Most climate change activists and farmers see each other as enemies, rather than friends.
Some climate activists remember the tractor driven by farmers up the steps of Parliament in the early 2000s to protest the “fart tax”, and notice the big agricultural hole in New Zealand’s emissions trading scheme (ETS). Farmers, meanwhile, often think of green activists as urban, idealistic, and uninformed – and may see the ETS as a threat to low-cost production and their competitiveness on the global market.
But it doesn’t have to be this way. Farmers, after all, have an interest in the sustainability of their land. And climate activists could see in agriculture (which makes up 48% of New Zealand’s emissions) an opportunity for New Zealand to model best practice in developing climate-friendly agricultural policy.
So what needs to change for this creative coalition to come about?
The government could play a significant role in bringing these groups together, and providing a platform for New Zealand to lead on the world stage. There are at least three climate-agriculture initiatives that could be supported or led by government with benefits for farmers, climate change advocates, and all New Zealanders.
First, products produced on climate-friendly farms might get sustainability certification and labeling. For example, milk or butter from particularly climate-friendly New Zealand farms could be marked out in supermarkets as having good environmental credentials. This idea was tried in Ireland, where an ‘Origin Green’ label was constructed based on a farm’s greenhouse gas emissions, waste management, biodiversity and other factors. The ‘Origin Green’ programme was said to be positive both for farmers domestically and Irish export performance overall.
Farmers might worry about how to measure their climate performance, and any costs of measurement. But the scheme could be voluntary, to address this fear. And the government could provide leadership and support by constructing a scale of climate performance on farms, and then reviewing and approving measurements. New Zealand Trade and Enterprise (NZTE) are said to be considering this idea, which suggests that it could be feasible.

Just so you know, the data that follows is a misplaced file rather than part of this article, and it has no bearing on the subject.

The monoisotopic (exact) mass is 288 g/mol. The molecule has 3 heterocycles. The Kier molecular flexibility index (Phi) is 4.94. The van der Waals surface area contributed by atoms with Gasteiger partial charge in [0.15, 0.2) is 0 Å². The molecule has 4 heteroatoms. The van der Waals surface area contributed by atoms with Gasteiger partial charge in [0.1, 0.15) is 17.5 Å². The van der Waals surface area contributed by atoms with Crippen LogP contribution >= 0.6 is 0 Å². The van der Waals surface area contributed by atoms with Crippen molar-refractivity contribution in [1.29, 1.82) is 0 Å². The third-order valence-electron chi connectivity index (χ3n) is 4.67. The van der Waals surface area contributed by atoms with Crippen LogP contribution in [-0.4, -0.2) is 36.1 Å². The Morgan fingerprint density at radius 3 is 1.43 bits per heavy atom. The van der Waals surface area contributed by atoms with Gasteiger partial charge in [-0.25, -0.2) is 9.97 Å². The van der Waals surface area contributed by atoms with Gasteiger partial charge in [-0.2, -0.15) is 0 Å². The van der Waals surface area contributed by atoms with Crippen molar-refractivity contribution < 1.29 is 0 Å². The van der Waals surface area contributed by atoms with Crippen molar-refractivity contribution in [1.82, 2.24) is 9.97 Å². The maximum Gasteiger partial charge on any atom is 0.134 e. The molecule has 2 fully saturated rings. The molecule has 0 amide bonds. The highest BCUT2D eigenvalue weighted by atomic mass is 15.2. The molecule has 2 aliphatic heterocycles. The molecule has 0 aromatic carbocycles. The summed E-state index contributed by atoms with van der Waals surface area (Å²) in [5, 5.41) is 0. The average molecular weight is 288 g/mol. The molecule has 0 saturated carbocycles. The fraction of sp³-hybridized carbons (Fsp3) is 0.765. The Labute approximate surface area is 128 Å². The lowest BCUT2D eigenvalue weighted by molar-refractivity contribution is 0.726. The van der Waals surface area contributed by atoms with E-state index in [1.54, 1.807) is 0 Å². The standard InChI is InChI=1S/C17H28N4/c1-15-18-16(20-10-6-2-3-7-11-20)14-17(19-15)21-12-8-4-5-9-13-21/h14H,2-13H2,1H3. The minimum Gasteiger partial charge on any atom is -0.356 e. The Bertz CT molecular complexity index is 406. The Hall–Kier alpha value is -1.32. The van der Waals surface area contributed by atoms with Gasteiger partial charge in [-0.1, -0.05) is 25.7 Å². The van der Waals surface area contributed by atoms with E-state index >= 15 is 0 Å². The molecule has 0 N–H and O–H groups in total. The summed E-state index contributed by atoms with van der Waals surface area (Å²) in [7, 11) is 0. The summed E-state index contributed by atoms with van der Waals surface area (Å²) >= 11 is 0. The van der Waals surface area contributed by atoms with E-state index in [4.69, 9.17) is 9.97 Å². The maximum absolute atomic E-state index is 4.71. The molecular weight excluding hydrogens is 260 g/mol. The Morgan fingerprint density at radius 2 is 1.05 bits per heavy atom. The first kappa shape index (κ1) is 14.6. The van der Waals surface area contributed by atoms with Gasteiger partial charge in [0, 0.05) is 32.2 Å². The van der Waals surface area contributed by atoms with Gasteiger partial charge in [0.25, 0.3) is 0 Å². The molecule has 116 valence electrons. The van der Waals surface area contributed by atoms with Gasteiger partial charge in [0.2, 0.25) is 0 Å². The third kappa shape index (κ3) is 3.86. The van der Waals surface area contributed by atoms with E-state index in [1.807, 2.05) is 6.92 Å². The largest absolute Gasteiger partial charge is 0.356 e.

Secondly, New Zealand could strengthen networks of countries reliant on agriculture at global climate change negotiations, and could encourage the sharing of policies and technologies that might best reduce greenhouse gas emissions. This may allow New Zealand farmers to benefit from research, and would boost New Zealand’s profile globally, potentially resulting in greater demand for New Zealand agriculture products. Stronger networks of like-minded countries could also help to lower global emissions from agriculture, which make up around a quarter of total emissions according to the Inter-Governmental Panel on Climate Change.
In 2009 at the climate talks in Copenhagen, New Zealand founded the Global Research Alliance on Agricultural Greenhouse Gases. The Secretariat of that group is based in New Zealand, and the NZ Agricultural Greenhouse Gas Research Centre was also set up as a result. So we have started to take steps in the right direction. But this Global Research Alliance appears to have been a little inactive since 2009, and other more influential global clubs have since been set up, such as the Global Alliance for Climate-Smart Agriculture, of which New Zealand is not a part. We have an opportunity now to reassert our independent foreign policy and our capacity to be a progressive leader in agricultural policy.
Thirdly, the government could support further education for farmers about sustainability. This was an idea that came out of AgDialogue, a consultation process run by the thinktank Motu involving farmers and policy-makers. Sustainability education could happen in a variety of more or less formal ways. Motu proposed a sustainable cooking competition, which would be an example of a more informal method of communication – but Lincoln University’s agricultural education could also develop its focus on climate change, the environment, and sustainability. Some farmers might view this education as an added burden. But others could see the education as a way to learn about new practices (for example, holistic management) or to understand emerging risks.
As the election looms, the major political parties would do well to engage with these policy ideas – and to make their position clear on climate change and agriculture.
This is because in this area there is potential for a powerful partnership to emerge between climate change advocates and farmers. It is a partnership which could change the way we see climate change as a political issue in New Zealand – and which could go as far as improving New Zealand’s standing in the world.